Thermal impedance curves are suitable to observe the effects of voids in the model, structure functions can later help to analyze the exact location of the void. The thermal impedance curves can also be used to estimate the required measurement times. In this case, we see that the curves begin to diverge at around 0.5 ms. At 5ms, we are already able to distinguish the differences between most of the cases. By around 30 ms and beyond, the thermal impedance curves become parallel to one another. By delaying the measurement time to 50 ms, we would ensure that heat flow path within the package has travelled to the die attach and beyond. Visually, it is possible to view the differences in thermal resistance or thermal impedance for all the different void size cases. The only two exceptions are the two initial cases with void sizes of 1.34% and 3.72%. The curves for both lie very close to the no defect case. This indicates the lower limit of the detectable void sizes on thermal impedance for this device under test.
Figure 10. Heat flux vectors developed within the TO-220 package
We are able to visualize the heat flow path within the package by plotting the heat flux vectors developed at 50ms, as shown in Figure 10. The heat travels down towards the heatsink upon which the device is mounted on. It then spreads out in a conical fashion towards the other structural layers within the device.
Figure 11. Thermal Impedance and void size relationship for a TO-220, and the binning
Besides the corner voids, other scenarios with voids in the centre of the die, different numbers of voids and different shapes of the voids, were also considered. These tests, summarized in Figure 12, show an increasing thermal impedance (Zth) values with greater void sizes. A polynomial curve fit can be constructed to quantify this relationship between the two variables. From this relationship, we can calculate the thermal impedance values at a specific time corresponding to the measurements. From there, we use the percentage increase in thermal impedance as the criteria for binning. In this example, any samples with a ∆Zth < 4% will go to the ‘Good’ quality bin. The ‘Medium’ quality bin is 4% < ∆Zth < 15%. Samples with ∆Zth ≥ 15%, will go to the ‘Poor’ quality bin. Table 1 shows examples of this.
Table 1. Binning criteria based on simulation results
In conclusion, a transient thermal tester is capable of quickly detecting the presence of defects within the package thermal structure with non-destructive testing. The method equally works with assemblies, but the required heating and cooling times increase accordingly. All measurements are compared to data collected from a reference sample, in the thermal impedance space. Binning criteria can be easily defined, either based on simulation experiments or real physical tests.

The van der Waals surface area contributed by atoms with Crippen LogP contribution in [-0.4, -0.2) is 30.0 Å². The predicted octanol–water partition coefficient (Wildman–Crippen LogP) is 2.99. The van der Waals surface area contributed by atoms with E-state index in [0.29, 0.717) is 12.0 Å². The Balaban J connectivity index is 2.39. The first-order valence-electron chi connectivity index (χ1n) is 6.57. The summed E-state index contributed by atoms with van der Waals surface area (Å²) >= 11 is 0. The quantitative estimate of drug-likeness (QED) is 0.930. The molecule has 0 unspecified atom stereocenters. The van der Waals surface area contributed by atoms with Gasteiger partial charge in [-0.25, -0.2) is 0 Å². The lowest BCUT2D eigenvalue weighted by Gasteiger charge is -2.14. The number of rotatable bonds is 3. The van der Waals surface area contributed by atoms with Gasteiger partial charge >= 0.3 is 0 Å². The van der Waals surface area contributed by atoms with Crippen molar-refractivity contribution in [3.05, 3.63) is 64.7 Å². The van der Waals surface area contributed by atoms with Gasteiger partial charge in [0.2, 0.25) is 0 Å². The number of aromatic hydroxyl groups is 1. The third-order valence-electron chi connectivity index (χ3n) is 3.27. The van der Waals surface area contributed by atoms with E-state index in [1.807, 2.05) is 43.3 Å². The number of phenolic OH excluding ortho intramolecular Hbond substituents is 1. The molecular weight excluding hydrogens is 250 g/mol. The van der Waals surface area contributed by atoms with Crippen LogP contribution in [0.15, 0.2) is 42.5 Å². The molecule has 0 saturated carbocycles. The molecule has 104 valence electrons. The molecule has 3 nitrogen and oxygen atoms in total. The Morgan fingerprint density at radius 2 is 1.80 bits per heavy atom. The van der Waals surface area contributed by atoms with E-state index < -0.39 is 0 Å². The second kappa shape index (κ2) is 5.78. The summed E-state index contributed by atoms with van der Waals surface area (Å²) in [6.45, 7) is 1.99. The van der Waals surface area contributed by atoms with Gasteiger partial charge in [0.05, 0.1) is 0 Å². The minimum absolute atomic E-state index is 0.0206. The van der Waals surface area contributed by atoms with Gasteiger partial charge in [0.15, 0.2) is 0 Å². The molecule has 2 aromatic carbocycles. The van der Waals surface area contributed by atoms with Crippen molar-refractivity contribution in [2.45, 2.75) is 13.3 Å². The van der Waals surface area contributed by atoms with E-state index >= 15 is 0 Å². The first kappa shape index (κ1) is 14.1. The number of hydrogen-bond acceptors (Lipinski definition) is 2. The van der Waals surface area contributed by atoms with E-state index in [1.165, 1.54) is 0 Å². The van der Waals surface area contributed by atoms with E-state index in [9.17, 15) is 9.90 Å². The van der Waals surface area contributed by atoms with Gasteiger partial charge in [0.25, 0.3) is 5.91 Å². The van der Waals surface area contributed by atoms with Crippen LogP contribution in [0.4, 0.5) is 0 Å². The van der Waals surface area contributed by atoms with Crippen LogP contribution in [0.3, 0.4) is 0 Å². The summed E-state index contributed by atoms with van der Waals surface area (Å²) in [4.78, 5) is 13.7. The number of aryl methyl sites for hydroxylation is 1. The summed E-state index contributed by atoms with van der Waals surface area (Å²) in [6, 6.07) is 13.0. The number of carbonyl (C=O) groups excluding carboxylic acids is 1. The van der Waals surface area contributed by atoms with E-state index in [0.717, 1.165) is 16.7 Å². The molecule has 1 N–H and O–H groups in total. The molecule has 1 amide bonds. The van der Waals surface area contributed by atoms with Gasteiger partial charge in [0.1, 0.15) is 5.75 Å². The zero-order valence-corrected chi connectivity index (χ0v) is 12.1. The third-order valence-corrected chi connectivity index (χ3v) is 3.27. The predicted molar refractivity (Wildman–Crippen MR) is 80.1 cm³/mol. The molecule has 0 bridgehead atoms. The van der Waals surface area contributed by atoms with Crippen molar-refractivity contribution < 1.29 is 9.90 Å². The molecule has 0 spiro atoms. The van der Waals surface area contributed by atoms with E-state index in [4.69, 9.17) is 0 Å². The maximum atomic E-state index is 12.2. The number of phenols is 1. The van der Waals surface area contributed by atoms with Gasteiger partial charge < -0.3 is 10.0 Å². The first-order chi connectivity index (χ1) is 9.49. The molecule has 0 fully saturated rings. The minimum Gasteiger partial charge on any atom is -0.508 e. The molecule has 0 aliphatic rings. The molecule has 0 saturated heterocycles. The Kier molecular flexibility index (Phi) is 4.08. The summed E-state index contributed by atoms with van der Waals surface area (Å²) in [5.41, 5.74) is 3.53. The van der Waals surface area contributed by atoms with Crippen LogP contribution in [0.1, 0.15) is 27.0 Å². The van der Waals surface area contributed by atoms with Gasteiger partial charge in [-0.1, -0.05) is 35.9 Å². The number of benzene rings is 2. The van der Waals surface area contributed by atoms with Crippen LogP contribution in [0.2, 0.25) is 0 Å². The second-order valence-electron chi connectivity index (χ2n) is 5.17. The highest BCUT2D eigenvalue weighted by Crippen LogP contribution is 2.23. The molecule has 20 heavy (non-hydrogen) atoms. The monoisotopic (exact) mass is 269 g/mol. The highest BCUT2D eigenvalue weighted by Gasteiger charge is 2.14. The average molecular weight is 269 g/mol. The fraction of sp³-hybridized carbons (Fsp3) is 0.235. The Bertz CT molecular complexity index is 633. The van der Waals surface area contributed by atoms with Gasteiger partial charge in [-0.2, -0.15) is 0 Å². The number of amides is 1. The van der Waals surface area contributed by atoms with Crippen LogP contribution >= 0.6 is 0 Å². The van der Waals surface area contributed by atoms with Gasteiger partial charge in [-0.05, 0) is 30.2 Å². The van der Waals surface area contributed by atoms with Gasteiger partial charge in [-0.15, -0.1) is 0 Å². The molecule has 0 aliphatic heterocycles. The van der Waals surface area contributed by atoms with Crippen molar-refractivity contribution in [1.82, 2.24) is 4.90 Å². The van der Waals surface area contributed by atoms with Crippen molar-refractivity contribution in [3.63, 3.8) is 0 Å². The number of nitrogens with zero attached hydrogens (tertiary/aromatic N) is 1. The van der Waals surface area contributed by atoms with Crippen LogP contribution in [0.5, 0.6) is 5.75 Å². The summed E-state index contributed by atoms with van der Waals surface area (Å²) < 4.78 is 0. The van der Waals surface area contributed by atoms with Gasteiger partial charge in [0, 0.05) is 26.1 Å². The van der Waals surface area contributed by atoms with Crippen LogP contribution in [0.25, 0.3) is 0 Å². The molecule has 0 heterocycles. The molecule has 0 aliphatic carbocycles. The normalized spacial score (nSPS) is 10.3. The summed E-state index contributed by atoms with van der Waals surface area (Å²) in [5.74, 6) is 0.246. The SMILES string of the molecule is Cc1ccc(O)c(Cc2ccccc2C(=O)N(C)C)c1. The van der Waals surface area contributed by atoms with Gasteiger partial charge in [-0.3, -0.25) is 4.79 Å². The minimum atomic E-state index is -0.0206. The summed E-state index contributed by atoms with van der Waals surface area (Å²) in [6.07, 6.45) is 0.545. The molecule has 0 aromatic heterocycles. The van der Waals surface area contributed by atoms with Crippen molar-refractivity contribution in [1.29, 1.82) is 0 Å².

Binning criterion would help define the absolute maximum ratings of the components. Components that would be rejected using stringent yield criteria could now be used for less demanding performance requirements. Binning based on this thermal metric would allow widening of the product portfolios for various applications and markets.
The ability to test every single component in production is a key advantage in power electronics as component manufacturers can reduce infant mortality of their components, track component thermal information and meet increasingly stringent quality and reliability requirements demanded by the current vehicle electrification megatrend.
 SimcenterTM MicredTM Thermal Quality Tester – https://www.plm.automation.siemens.com/global/en/products/simcenter/micred-quality-tester.html (last visited on the 28th of May, 2021)
 V. Székely, “Evaluation of short pulse and short time thermal transient measurements”, Microelectronics Journal, Volume 41, Issue 9, 2010, Pages 560-565
 Simcenter FlothermTM – https://www.plm.automation.siemens.com/global/en/products/simcenter/flotherm.html (last visited on the 28th of May, 2021)
 Simcenter Micred T3STER – https://www.plm.automation.siemens.com/global/en/products/simcenter/t3ster.html (last visited on the 28th of May, 2021)